I think nobody has a formula for success, but I really studied different kinds of films: Life Is Beautiful, Amelie, Cinema Paradiso, Little Miss Sunshine, Bicycle Thief, all these heartfelt films, and then we added a lot of comedy. Then we took out a little bit. Then we finally found a perfect balance between comedy and drama. [Audiences] are laughing, then crying, then laughing again. There’s a time where they laugh and cry at the same time. It’s weird. I never expect the audience to connect in the same way that they do.

You are such a huge star in Mexico. I mean, you had your wedding telecast live. [His wife, Alessandra Rosaldo, plays Renee in Instructions.] Is coming to the United States refreshing or weird?
It’s both things. It’s refreshing because I can walk, I can feel free. Although the Latinos in the U.S., they know me because my shows are running here through Univision. So I feel more free to walk on the streets, but at the same time, it’s weird because every time I have a meeting with some producer or director, they don’t know me, so I have to struggle like I did 25 years ago in Mexico. It’s like starting over again. It’s weird, but it’s funny. I like it.

Do you think the success of Instructions Not Included is going to kick-start more productions that reach out to the Latino audience in the United States?
I think so, and I hope so. Instructions Not Included is proving that there is a huge Latin market that needs a special project. They love seeing their own people, they want to see themselves onscreen. In my case, I know them pretty well. I know what they laugh at. I think it’s going to open a lot of doors, this movie.

It’s very rare for a movie to open in the U.S. before Mexico. Why’d you do that?
Usually, it’s always the other way around. This time was an experiment. I’ve got to tell you, I was against it. I really fought for not opening first in the U.S. … because I was afraid if it was not a good opening, it would affect the Latin American market. But now we have amazing publicity in Latin America and Mexico after this huge success. It was perfect! But we never thought it was going to be this way.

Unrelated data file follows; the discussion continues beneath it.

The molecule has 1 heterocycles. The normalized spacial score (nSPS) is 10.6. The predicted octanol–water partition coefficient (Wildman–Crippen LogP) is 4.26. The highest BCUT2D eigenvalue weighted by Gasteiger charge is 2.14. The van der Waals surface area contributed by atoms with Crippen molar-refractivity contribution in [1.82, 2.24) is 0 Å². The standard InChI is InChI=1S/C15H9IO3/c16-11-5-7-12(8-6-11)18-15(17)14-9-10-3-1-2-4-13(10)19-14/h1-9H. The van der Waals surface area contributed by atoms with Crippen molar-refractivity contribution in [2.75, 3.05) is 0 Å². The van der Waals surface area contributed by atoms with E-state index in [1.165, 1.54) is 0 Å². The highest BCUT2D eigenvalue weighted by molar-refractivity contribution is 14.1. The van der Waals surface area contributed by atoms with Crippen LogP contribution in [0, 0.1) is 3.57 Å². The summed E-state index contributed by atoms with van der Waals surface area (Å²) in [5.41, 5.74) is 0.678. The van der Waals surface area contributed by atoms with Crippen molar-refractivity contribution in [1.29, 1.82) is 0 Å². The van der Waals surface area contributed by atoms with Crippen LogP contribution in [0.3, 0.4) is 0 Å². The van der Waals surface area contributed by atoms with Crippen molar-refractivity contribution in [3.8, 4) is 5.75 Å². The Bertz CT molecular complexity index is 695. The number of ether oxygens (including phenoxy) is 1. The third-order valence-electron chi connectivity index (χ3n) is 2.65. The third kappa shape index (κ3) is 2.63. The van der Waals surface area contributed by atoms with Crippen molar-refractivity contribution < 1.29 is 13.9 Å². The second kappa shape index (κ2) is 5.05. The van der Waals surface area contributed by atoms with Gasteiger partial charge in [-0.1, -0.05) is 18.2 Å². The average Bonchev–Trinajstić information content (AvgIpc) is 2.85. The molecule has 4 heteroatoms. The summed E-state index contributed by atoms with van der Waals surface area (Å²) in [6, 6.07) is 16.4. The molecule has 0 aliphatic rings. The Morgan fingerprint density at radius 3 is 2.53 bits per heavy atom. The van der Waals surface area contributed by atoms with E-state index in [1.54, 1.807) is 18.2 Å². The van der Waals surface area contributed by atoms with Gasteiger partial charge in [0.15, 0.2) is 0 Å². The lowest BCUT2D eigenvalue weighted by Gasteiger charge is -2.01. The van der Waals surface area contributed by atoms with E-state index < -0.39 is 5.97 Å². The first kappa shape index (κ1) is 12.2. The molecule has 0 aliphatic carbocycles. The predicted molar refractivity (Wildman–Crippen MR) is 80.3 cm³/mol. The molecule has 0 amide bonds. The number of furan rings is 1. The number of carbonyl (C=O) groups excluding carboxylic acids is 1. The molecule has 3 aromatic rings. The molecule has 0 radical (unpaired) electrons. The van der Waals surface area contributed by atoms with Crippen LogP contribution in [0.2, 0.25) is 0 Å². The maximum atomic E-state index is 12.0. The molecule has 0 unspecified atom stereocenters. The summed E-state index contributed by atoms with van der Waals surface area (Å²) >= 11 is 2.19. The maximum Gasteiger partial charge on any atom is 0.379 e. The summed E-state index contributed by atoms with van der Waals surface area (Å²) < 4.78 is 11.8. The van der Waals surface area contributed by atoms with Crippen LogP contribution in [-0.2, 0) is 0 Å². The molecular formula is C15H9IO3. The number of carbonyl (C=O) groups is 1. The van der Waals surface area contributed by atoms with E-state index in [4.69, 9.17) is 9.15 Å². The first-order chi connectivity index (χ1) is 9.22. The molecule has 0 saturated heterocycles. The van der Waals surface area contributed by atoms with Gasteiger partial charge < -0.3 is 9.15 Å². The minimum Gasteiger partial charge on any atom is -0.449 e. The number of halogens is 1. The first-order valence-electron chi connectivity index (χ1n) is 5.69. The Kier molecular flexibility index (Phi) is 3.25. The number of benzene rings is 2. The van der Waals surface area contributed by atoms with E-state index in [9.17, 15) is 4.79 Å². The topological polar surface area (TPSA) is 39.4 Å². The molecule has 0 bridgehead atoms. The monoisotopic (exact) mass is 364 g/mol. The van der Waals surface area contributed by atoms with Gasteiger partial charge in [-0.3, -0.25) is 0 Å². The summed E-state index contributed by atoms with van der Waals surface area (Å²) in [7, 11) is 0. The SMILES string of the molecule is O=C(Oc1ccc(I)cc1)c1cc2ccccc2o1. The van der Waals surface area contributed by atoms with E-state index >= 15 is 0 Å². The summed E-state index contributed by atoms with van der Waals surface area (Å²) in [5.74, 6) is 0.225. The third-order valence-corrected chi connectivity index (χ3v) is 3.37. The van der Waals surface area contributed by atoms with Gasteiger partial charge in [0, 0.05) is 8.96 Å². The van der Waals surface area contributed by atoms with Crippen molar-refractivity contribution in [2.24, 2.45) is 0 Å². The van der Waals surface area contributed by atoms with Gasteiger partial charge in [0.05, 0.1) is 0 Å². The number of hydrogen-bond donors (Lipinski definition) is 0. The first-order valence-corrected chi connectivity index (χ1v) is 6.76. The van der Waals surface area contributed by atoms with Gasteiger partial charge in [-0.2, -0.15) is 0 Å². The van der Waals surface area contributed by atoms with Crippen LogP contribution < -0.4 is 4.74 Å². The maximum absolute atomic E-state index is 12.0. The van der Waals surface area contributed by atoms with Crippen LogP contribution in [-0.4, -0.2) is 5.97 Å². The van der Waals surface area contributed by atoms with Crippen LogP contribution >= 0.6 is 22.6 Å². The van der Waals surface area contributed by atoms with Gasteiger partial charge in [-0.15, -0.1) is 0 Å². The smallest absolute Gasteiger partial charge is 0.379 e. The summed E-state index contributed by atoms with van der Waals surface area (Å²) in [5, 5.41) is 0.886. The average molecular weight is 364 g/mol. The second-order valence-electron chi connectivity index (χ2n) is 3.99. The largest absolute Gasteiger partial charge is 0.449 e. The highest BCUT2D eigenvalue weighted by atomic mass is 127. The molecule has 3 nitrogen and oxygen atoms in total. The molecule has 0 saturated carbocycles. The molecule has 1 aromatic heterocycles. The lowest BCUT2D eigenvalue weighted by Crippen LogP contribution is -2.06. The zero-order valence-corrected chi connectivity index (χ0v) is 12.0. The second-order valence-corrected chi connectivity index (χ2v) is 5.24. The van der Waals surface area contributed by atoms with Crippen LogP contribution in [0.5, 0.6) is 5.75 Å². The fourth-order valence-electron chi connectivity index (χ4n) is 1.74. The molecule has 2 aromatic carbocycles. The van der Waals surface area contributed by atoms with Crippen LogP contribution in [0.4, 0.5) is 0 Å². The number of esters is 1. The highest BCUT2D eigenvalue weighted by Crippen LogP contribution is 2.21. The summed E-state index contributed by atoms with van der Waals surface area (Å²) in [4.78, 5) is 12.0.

Pantelion Films says the film is playing well with crowds who go to the movies after church. Was any part of you trying to appeal to Christian audiences?
No, no, no. Actually, we have a lot of irreverent humor. When I heard they were talking about church, I thought, “I don’t want the audience to think it’s going to be something for a grandma or a grandpa.” It’s for everyone. We have some very funny scenes, some irreverent scenes with a different kind of humor, and I think teenagers can enjoy the film as well as seniors, kids, everyone. I’ve seen every kind of people inside the theaters.

I know it’s only been a week, but do you already have another project lined up after this?
I want to direct another film and maybe that is going to happen next year. But in the last two days, I’ve been receiving tons of new offers, so I have to evaluate what I’m going to do. Sleep, first of all.

Is it true you’ll be directing a new version of Saturday Night Live in Mexico?
Well, we bought the rights, and we want to make SNL Mexico, so we’re working on it. We’re just in pre-production. And this is going to take place maybe next year.

Would you star in it?
No, they told me that they want be to be like the Mexican Lorne Michaels … with a different salary, of course.